Canada Doesn't Know How to Regulate Cyber Weapons Sales
The Harper government really doesn't know how to regulate cyber weapons.
How can Canada prevent potential cyberweapons from being sold to malicious actors? Should the goal be to prevent the use of such tools against Canadians, to prevent human rights abuses abroad, or both?
Those are some of the key questions that the Canadian government considered between the beginning of 2012 and the end of 2013, according to an undated briefing note obtained by Motherboard via an access to information request sent to Public Safety Canada. (The rough date estimate is based on the date range for documents specified in the initial request.)
The document includes an early assessment of the potential use of export controls to limit "cyber proliferation"—in other words, the sale and export of computer vulnerabilities, web monitoring and content filtering services, or other computer tools "that could be used for cyber espionage or cyber attack." The government concluded that it was "open to considering the use of export control to limit cyber proliferation," but had yet to conduct a full assessment of the issue.
Export controls are already widely used to limit the sale of so-called "dual-use" technologies, such as military equipment and weapons, as well as certain types of cryptographic hardware and software, with permits granted on a case-by-case basis. These technologies are often referred to as dual-use technologies because while they are nominally civilian products, they may have military applications, or may be use for illegitimate purposes.
Like many countries that produce such tech. Canada broadly uses export controls to ensure that products developed here do not harm Canada or its allies, are not used to undermine national or international security, do not contribute to political instability, or are not used to commit human rights violations, amongst other things.
However, experts who spoke with Motherboard expressed surprise that the government's internal discussions regarding cyber tools were at such an early stage, and conducted seemingly in private.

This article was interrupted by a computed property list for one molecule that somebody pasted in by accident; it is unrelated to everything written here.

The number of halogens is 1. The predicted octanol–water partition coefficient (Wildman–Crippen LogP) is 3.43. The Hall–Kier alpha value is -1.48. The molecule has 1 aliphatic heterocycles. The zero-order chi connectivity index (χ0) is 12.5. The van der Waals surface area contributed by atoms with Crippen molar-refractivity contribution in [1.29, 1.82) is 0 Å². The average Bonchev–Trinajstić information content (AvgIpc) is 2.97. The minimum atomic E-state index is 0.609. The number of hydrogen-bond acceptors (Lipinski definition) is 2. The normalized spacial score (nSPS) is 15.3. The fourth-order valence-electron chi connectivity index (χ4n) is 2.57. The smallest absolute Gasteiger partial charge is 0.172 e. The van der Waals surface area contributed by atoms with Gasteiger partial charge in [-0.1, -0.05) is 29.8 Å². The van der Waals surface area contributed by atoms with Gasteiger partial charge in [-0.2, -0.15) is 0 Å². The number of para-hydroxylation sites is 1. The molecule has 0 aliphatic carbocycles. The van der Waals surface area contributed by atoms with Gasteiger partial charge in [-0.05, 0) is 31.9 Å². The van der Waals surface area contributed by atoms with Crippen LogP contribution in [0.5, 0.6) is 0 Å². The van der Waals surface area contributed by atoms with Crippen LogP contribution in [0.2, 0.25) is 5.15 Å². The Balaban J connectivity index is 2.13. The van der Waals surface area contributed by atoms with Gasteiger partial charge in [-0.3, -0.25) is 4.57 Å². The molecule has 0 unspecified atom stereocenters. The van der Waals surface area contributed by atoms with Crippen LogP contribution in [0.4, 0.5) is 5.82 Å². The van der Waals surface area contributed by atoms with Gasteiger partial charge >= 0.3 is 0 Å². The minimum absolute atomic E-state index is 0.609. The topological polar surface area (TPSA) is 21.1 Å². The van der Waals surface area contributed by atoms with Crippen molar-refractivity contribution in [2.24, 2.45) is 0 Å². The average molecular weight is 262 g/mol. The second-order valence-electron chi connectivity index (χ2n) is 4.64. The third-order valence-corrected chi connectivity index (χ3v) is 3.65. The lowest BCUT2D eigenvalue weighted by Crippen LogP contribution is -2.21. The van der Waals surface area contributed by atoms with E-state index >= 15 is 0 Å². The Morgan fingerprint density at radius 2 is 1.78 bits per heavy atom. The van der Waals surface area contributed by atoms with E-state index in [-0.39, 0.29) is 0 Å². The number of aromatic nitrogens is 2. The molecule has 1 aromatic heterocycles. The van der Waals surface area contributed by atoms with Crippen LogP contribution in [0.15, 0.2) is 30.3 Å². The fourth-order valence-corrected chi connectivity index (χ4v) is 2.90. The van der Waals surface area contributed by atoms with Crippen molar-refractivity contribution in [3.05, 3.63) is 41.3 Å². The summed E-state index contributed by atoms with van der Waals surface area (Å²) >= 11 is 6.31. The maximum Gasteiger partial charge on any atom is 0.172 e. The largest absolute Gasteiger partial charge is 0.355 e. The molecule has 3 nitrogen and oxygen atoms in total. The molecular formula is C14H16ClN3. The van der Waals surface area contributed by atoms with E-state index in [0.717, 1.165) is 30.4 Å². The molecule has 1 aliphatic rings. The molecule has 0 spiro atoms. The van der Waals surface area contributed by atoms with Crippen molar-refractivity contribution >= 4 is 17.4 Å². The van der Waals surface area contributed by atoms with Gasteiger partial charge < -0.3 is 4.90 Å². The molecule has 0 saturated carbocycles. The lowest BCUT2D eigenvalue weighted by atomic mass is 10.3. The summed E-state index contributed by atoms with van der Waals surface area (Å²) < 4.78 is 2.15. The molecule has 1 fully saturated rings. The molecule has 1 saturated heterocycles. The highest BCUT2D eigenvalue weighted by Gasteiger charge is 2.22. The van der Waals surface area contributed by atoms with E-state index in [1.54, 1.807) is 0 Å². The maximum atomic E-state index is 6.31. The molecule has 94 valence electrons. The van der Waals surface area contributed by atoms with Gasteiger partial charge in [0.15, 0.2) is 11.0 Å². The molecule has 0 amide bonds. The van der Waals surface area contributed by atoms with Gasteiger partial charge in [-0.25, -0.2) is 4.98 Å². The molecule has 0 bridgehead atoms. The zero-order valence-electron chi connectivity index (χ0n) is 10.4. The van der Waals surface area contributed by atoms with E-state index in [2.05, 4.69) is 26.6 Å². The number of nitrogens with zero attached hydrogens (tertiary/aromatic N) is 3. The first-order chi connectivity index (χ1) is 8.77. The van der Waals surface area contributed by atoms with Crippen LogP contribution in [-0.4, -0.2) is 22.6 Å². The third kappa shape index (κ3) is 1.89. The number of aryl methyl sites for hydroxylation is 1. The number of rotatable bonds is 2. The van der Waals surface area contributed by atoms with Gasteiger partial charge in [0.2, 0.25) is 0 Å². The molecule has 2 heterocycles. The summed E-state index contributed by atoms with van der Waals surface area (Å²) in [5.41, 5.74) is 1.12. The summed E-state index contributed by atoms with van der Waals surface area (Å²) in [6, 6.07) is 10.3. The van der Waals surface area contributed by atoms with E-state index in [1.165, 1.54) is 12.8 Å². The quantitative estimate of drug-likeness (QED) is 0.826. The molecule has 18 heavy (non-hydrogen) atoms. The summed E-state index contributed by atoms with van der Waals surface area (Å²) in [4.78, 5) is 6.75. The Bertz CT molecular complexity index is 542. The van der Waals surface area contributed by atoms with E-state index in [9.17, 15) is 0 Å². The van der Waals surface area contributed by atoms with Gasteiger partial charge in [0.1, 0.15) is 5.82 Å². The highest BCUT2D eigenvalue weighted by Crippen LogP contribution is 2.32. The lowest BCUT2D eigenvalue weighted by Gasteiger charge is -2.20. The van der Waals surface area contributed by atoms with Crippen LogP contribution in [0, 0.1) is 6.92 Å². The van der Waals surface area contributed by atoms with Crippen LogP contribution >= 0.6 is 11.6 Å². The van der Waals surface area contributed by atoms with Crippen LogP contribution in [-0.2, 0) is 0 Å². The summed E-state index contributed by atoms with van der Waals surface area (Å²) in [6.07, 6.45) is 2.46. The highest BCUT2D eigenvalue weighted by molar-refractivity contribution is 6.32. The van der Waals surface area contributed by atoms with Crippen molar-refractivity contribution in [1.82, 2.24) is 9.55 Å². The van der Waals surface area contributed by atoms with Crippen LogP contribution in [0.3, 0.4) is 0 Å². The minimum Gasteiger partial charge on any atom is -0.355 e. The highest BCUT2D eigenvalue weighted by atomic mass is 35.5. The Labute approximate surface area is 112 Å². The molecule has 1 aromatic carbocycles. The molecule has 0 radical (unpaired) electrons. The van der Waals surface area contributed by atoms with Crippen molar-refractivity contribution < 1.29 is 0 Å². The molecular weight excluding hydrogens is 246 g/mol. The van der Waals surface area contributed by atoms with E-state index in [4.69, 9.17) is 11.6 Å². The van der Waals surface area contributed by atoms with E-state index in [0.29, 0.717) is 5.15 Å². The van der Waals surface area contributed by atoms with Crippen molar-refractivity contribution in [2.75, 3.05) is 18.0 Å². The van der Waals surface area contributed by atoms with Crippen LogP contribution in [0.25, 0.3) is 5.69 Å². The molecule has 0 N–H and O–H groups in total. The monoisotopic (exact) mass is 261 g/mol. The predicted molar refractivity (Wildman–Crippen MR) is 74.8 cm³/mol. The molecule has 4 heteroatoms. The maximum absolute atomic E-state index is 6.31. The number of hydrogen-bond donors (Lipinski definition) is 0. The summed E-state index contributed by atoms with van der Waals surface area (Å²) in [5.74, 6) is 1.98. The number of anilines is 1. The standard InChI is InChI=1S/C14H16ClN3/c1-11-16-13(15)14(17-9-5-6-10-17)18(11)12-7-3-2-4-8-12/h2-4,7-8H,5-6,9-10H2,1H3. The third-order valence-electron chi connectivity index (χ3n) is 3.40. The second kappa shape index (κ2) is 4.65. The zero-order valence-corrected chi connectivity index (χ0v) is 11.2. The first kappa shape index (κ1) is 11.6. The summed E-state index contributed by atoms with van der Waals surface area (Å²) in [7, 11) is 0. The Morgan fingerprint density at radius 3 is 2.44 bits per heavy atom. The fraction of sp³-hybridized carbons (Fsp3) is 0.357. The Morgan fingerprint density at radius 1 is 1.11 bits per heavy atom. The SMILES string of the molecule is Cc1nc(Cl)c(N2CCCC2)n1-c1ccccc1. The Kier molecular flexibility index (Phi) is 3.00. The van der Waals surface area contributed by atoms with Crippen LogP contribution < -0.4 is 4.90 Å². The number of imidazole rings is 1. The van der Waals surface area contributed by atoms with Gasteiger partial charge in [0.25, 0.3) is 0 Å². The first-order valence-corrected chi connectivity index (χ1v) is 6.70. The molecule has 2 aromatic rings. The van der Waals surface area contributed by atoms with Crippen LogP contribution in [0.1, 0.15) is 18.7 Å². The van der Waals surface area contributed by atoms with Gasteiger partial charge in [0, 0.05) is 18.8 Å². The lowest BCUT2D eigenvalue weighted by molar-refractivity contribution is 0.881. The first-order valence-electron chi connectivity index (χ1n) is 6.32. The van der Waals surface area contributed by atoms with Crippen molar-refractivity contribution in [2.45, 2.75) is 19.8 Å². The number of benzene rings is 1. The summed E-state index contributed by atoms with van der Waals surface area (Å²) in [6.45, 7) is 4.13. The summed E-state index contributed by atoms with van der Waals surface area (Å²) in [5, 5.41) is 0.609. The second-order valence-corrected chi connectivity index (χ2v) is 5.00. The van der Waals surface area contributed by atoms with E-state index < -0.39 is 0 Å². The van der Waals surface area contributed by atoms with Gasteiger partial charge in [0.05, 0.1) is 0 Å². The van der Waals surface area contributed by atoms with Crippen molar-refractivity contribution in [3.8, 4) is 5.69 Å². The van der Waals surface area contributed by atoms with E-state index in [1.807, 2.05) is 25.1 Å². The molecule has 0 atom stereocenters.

"We think there is definitely, at the very least, some obligation to prevent companies in Canada from facilitating human rights abuses abroad, and that includes invasions of privacy, massive censorship, as well as privacy abuses that can lead to things like torture," said Tamir Israel, a staff lawyer at the Samuelson-Glushko Canadian Internet Policy & Public Interest Clinic (CIPPIC).
"Just seeing this document is really interesting because we didn't know that this debate was happening within government and we think it's a debate that should be had," he said.
Canada's stance on the use of export controls to limit the sale of cyber weapons and monitoring tools was not made public until December 2013—and only then as one of 41 participating states to agree to new changes to the Wassenaar Arrangement on Export Controls for Conventional Arms and Dual-Use Goods and Technologies.
Those changes included regulations that apply to intrusion software—which would include previously undisclosed software exploits, commonly known as zero days—and network surveillance systems. According to The Center for Internet and Society at Stanford Law School, the changes are "the first major restrictions on widely used, commercially available software since the introduction of restrictions on encryption products to the Arrangement in 1998."
Though not legally binding, member states use the Wassenaar Arrangement as a basis for crafting their own export control policies at home. But how or when Canada will implement these changes remains unclear.
Just seeing this document is really interesting because we didn't know that this debate was happening within government
According to the Department of Foreign Affairs and International Trade spokesperson Béatrice Fénelon, the government updates its Export Control List (ECL) on an annual basis, but changes to the Wassenaar Arrangement are still under review. But it's worth noting the latest available figures provided by the government are from 2011.